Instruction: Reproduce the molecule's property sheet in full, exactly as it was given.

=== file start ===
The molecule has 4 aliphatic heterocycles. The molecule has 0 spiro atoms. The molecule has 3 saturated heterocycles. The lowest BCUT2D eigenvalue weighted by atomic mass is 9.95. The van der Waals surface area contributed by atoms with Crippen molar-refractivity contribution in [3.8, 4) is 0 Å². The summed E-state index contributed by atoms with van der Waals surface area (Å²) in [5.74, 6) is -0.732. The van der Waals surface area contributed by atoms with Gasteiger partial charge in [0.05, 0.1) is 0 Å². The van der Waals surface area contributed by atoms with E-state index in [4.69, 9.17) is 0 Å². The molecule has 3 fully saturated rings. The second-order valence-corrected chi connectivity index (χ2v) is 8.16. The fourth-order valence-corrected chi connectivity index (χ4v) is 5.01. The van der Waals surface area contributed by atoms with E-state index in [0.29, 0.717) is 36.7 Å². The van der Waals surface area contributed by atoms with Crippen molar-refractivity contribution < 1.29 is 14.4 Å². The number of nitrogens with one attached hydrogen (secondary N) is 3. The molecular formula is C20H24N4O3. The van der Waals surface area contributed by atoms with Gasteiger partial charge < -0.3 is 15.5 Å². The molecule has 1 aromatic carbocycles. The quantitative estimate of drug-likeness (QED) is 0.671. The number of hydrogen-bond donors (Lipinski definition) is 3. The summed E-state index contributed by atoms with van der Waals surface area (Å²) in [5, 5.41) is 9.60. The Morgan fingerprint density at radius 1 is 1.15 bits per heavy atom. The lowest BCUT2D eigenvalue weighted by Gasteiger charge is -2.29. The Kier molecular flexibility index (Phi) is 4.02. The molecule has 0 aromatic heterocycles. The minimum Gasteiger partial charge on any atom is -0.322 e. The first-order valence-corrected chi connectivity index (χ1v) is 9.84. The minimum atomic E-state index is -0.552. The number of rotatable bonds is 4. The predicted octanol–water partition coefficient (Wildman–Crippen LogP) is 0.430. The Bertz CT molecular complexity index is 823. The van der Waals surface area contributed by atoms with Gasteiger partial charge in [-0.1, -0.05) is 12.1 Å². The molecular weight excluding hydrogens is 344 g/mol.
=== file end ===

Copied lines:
The molecule has 4 aliphatic heterocycles. The molecule has 0 spiro atoms. The molecule has 3 saturated heterocycles. The lowest BCUT2D eigenvalue weighted by atomic mass is 9.95. The van der Waals surface area contributed by atoms with Crippen molar-refractivity contribution in [3.8, 4) is 0 Å². The summed E-state index contributed by atoms with van der Waals surface area (Å²) in [5.74, 6) is -0.732. The van der Waals surface area contributed by atoms with Gasteiger partial charge in [0.05, 0.1) is 0 Å². The van der Waals surface area contributed by atoms with E-state index in [4.69, 9.17) is 0 Å². The molecule has 3 fully saturated rings. The second-order valence-corrected chi connectivity index (χ2v) is 8.16. The fourth-order valence-corrected chi connectivity index (χ4v) is 5.01. The van der Waals surface area contributed by atoms with E-state index in [0.29, 0.717) is 36.7 Å². The van der Waals surface area contributed by atoms with Crippen molar-refractivity contribution < 1.29 is 14.4 Å². The number of nitrogens with one attached hydrogen (secondary N) is 3. The molecular formula is C20H24N4O3. The van der Waals surface area contributed by atoms with Gasteiger partial charge < -0.3 is 15.5 Å². The molecule has 1 aromatic carbocycles. The quantitative estimate of drug-likeness (QED) is 0.671. The number of hydrogen-bond donors (Lipinski definition) is 3. The summed E-state index contributed by atoms with van der Waals surface area (Å²) in [5, 5.41) is 9.60. The Morgan fingerprint density at radius 1 is 1.15 bits per heavy atom. The lowest BCUT2D eigenvalue weighted by Gasteiger charge is -2.29. The Kier molecular flexibility index (Phi) is 4.02. The molecule has 0 aromatic heterocycles. The minimum Gasteiger partial charge on any atom is -0.322 e. The first-order valence-corrected chi connectivity index (χ1v) is 9.84. The minimum atomic E-state index is -0.552. The number of rotatable bonds is 4. The predicted octanol–water partition coefficient (Wildman–Crippen LogP) is 0.430. The Bertz CT molecular complexity index is 823. The van der Waals surface area contributed by atoms with Gasteiger partial charge in [-0.1, -0.05) is 12.1 Å². The molecular weight excluding hydrogens is 344 g/mol.